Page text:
There are times when we sportswriters and bloggers take our sports far too seriously.
We compared the games we play to warfare, and call the defeats by our favorite teams “disasters” and “meltdowns.”
But until you’ve faced something like the earthquake and tsunami that wiped out Japan, and wreaked havoc in a number of other countries, you don’t know what real disaster is.
It’s also the reason I’ve never referred to a sporting event as a disaster, or compared sport to war (as I wrote about in a piece about Pat Tillman well before he was killed while serving his country).
Don Landrigan knows about real disaster. A friend of the BallHyped.com community, and the blogger behind With-Malice.com on the Bloguin network, Don lives in Japan and has witnessed this weekend’s catastrophe first hand.
One day he was writing about the Lakers losing to the Miami Heat, the next he’s watching his country get torn to pieces by Mother Nature, scrambling via social media to let friends and family know he’s OK and doing his best to help support his country in this time of need.
Don, for those who are familiar with his blogs on the Lakers but are unfamiliar with his backstory, lives on the island of Kyushu, the southern most of the main islands off Japan’s coast.
The earthquake and ensuing tsunami occurred north of Tokyo, where most of the devistation took place.
“I have a few friends up where it happened, but I believe they’re ok too… tho’ honestly it’s a little difficult to find out,” Don wrote in an email I received late Friday in the U.S.
While Don is OK, he’s quick to point out Japan is not, particularly the northern region. While initial reports Friday suggested 200-300 people were found dead, Don feared that figure was more likely to be in the thousands than it was the hundreds. And on Saturday, that fear was realized, with news outlets like the Kyodo News reporting that in Minamisanriku alone, there are 9,500 people who are unaccounted for.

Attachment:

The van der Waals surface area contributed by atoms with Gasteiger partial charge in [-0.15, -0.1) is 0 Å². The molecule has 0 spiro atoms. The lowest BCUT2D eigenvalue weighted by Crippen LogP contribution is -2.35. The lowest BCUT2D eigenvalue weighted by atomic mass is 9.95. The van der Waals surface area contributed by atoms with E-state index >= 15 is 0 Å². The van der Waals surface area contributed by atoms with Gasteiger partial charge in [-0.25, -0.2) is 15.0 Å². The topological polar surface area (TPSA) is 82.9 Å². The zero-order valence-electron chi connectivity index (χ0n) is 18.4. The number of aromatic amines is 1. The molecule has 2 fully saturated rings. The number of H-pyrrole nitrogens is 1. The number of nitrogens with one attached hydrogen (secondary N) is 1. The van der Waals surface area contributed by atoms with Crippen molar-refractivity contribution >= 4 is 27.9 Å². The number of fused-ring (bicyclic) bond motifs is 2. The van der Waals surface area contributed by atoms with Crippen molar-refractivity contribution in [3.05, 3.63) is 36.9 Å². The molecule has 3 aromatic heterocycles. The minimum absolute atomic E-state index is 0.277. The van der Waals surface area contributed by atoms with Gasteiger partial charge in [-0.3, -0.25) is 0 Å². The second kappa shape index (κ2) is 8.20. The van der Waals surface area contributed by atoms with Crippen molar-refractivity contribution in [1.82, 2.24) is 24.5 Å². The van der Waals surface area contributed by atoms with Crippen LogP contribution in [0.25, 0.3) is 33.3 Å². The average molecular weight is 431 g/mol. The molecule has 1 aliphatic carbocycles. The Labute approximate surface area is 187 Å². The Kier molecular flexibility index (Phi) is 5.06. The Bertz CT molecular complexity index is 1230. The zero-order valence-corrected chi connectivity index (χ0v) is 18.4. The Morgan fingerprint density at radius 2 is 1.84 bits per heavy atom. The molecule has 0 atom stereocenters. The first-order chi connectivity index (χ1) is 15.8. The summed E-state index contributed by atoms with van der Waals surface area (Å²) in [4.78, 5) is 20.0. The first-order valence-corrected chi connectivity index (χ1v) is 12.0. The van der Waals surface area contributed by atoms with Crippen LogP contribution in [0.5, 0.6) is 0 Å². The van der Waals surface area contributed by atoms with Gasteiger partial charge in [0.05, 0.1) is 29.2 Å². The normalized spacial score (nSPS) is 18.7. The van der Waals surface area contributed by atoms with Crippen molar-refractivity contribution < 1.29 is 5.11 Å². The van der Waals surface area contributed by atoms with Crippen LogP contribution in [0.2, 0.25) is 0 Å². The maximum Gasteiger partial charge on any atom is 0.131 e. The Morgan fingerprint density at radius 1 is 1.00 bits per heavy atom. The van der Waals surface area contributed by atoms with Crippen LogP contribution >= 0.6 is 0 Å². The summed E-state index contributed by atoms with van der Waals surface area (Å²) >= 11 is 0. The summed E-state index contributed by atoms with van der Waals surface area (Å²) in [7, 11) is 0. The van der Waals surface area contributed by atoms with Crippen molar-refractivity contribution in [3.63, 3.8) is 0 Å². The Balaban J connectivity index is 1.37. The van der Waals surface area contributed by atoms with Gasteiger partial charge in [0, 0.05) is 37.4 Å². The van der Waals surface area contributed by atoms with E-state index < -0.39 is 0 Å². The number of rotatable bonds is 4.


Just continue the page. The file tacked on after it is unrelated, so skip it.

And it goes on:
It’ll be days, weeks, possibly months before we know just how many lives were lost, and it’ll be even longer before Japan can return to some sense of normality.
“This quake, has been pretty devastating. It’s said to be 8000 times more powerful than the one that hit Christchurch,” Don writes on his blog. “No typo there: 8000. Just off the coast of Japan, about 300km north of Tokyo.
“The ensuing tsunami has been the worst part. 1400 are confirmed dead, but the end toll will be well in excess of that, perhaps many times more.”
Which raises the question, what can we do to help?
As Don writes on his blog: “The international community has responded quickly too. Relief teams and aid are coming in from all over the world.
“On a more personal level, if you wish to help, then making a donation to the Red Cross would be fantastic, and go a long way to helping the nation of Japan.”
We here at BallHyped.com can’t stress enough how important it is for everyone to donate to the Red Cross in this time of need.
That’s the best way people here in the U.S. can show their support … now, and down the road after the U.S. media coverage has gone elsewhere, and Japan finds itself in the same boat that Haiti, Chile and Mexico found themselves in after the initial blitz of media coverage.
Because as Don notes, he might be OK, but the rest of Japan is not.
Photo courtesy Flickr
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